UK: Blair admits link between party donations and seats in Lords
Tony Blair admitted yesterday that there was a direct link between donating large sums of money to the Labour Party and being nominated for a seat in the House of Lords.
He said Labour had done nothing wrong by awarding "working peerages", which he said were reserved for party supporters, to wealthy businessmen who had helped to finance the party's general election campaign and pay its bills.
The Prime Minister told BBC 1's The Politics Show that the perception that "cash-for-honours" allegations involved wrongdoing by Labour was a "real problem" but insisted his party had not broken the rules.
Mr Blair brushed aside a call from Lord Hattersley, a Labour elder statesman, for him to step down this autumn. He said he was carrying on as Prime Minister despite the "noises off" and was looking forward to the next G8 summit to be held in the summer of 2007.
During an interview recorded in St Petersburg, Mr Blair set out the basis of his likely defence if, as seems highly likely, he is questioned by Scotland Yard detectives investigating allegations that a 1925 law banning the sale of honours has been broken by political parties giving peerages in return for donations and loans.
Mr Blair has been accused of selling peerages after four businessmen gave Labour Â£4.5 million in unpublicised loans. They were: Barry Townsley, a stockbroker who has also donated money towards a city academy school; Sir David Garrard, a property developer who also donated money to a city academy; Dr Chai Patel, the chief executive of Priory Clinics; and Sir Gulam Noon, who said he was advised to keep a Â£250,000 loan secret.
The existence of the loans emerged after the Lords Appointments Commission, an independent watchdog which vets party nominations for new peers, raised concerns about some of the men nominated. The nominations were later blocked or withdrawn by those involved.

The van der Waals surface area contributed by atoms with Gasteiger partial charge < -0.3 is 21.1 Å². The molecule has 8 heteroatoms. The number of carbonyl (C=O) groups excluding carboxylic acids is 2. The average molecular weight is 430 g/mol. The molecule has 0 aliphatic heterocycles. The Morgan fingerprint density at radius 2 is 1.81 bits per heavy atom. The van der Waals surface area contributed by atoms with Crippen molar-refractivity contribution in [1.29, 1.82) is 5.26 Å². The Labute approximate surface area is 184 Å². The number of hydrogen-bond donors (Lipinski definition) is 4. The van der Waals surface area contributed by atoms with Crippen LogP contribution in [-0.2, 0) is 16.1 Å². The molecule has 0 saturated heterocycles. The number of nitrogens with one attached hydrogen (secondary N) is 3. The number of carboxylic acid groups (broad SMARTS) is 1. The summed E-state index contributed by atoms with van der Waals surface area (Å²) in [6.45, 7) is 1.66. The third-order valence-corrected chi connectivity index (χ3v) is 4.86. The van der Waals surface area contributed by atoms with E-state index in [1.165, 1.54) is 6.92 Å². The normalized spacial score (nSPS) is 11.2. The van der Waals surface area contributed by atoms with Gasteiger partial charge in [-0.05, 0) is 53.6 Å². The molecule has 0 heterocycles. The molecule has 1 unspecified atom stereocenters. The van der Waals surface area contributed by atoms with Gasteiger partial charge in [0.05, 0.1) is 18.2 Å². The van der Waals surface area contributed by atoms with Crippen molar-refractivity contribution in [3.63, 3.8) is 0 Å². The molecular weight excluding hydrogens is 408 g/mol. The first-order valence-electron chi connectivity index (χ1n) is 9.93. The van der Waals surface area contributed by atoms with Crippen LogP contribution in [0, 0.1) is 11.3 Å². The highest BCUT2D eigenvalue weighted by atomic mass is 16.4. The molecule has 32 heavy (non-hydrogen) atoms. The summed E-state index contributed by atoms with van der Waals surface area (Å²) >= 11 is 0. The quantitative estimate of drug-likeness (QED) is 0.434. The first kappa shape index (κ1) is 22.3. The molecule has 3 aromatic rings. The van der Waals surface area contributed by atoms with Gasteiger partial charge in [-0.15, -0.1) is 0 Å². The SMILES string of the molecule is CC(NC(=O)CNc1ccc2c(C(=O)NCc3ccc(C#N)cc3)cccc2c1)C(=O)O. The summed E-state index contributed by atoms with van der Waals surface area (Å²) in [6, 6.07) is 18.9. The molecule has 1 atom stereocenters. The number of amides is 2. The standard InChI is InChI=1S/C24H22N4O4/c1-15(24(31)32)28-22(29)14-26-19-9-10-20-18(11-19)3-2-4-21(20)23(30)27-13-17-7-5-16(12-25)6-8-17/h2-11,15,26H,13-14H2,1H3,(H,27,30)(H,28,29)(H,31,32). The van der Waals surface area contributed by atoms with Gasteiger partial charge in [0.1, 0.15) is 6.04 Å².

A defiant Mr Blair said the peerages were "not honours". They were nominations for working peerages in the House of Lords reserved for party nominees - Labour, Conservative and Liberal Democrat supporters.
"In my view, it is absurd to say that if someone supports a political party financially that they should be debarred from those places reserved specifically for party supporters," Mr Blair said.
But he sidestepped questions about why Labour had sought loans - which would be kept secret - and not straightforward donations that would have to be declared to the electoral watchdog.
"Well people can solicit loans or they can solicit gifts, and frankly there is no real difference between the two," he said. Mr Blair refused to be drawn on whether he was likely to become the first serving prime minister to be questioned by police investigating alleged corruption.
Nor would he comment on the arrest for questioning of Lord Levy, his chief fund-raiser and a close personal friend. But he said that one of his biggest worries was that people were being "tried" by the media as the police inquiry progressed.
Asked whether Labour had been "whiter than white", Mr Blair acknowledged that the Government had "huge problems" on that front, and he had dismissed ministers who got into difficulty.
But Labour had also introduced rules on party funding - "the only reason anyone knows anything about who gives to a political party today is because of the laws that we've introduced".
Lord Hattersley, a former Labour deputy leader, urged Mr Blair to quit in September, saying that the longer he stayed on beyond this year's Labour conference the more damaging it would be for the party. He said Gordon Brown, the Chancellor, would be the "ideal" successor.
Lord Hattersley told GMTV's Sunday Programme that the cash-for-honours allegations were "deeply damaging" to Labour.
â¢ Labour "sleaze" is worse than under the last Tory administration because Mr Blair's Government itself is directly implicated, Sir John Major, the Conservative former prime minister, said on BBC 1's Sunday AM yesterday.
A YouGov poll for The Daily Telegraph on Saturday showed that Mr Blair's administration was now viewed by the public as "sleazier" than the last Tory government.
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